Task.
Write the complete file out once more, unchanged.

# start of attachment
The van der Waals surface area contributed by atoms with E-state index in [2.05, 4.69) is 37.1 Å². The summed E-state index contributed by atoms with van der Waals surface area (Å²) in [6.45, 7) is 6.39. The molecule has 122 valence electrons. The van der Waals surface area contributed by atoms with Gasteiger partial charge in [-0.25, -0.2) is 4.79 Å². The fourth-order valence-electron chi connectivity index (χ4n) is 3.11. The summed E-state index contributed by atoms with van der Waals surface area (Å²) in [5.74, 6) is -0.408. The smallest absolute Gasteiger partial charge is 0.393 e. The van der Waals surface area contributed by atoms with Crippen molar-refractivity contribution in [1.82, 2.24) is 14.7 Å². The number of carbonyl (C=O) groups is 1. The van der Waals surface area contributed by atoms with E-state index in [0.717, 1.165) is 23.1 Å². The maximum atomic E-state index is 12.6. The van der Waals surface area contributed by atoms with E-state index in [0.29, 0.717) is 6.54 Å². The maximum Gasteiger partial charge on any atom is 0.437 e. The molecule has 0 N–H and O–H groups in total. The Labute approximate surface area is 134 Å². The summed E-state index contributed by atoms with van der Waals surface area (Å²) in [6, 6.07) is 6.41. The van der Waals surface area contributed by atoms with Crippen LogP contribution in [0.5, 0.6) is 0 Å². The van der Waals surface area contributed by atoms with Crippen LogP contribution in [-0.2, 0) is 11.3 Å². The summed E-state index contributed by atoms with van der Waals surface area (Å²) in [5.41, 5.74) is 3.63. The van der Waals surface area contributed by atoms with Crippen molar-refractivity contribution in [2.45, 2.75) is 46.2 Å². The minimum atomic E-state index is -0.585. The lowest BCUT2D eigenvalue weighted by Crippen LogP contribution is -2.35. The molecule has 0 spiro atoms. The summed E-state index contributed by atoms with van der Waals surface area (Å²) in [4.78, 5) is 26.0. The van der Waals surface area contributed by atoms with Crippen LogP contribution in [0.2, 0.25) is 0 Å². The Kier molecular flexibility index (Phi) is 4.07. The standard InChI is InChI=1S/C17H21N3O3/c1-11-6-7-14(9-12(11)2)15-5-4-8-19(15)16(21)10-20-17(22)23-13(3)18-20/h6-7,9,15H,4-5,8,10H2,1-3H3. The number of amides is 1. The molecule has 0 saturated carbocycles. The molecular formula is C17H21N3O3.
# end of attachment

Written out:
The van der Waals surface area contributed by atoms with E-state index in [2.05, 4.69) is 37.1 Å². The summed E-state index contributed by atoms with van der Waals surface area (Å²) in [6.45, 7) is 6.39. The molecule has 122 valence electrons. The van der Waals surface area contributed by atoms with Gasteiger partial charge in [-0.25, -0.2) is 4.79 Å². The fourth-order valence-electron chi connectivity index (χ4n) is 3.11. The summed E-state index contributed by atoms with van der Waals surface area (Å²) in [5.74, 6) is -0.408. The smallest absolute Gasteiger partial charge is 0.393 e. The van der Waals surface area contributed by atoms with Crippen molar-refractivity contribution in [1.82, 2.24) is 14.7 Å². The number of carbonyl (C=O) groups is 1. The van der Waals surface area contributed by atoms with E-state index in [0.717, 1.165) is 23.1 Å². The maximum atomic E-state index is 12.6. The van der Waals surface area contributed by atoms with E-state index in [0.29, 0.717) is 6.54 Å². The maximum Gasteiger partial charge on any atom is 0.437 e. The molecule has 0 N–H and O–H groups in total. The Labute approximate surface area is 134 Å². The summed E-state index contributed by atoms with van der Waals surface area (Å²) in [6, 6.07) is 6.41. The van der Waals surface area contributed by atoms with Crippen LogP contribution in [0.5, 0.6) is 0 Å². The van der Waals surface area contributed by atoms with Crippen LogP contribution in [-0.2, 0) is 11.3 Å². The summed E-state index contributed by atoms with van der Waals surface area (Å²) in [5.41, 5.74) is 3.63. The van der Waals surface area contributed by atoms with Crippen molar-refractivity contribution in [2.45, 2.75) is 46.2 Å². The minimum atomic E-state index is -0.585. The lowest BCUT2D eigenvalue weighted by Crippen LogP contribution is -2.35. The molecule has 0 spiro atoms. The summed E-state index contributed by atoms with van der Waals surface area (Å²) in [4.78, 5) is 26.0. The van der Waals surface area contributed by atoms with Crippen LogP contribution in [0.2, 0.25) is 0 Å². The Kier molecular flexibility index (Phi) is 4.07. The standard InChI is InChI=1S/C17H21N3O3/c1-11-6-7-14(9-12(11)2)15-5-4-8-19(15)16(21)10-20-17(22)23-13(3)18-20/h6-7,9,15H,4-5,8,10H2,1-3H3. The number of amides is 1. The molecule has 0 saturated carbocycles. The molecular formula is C17H21N3O3.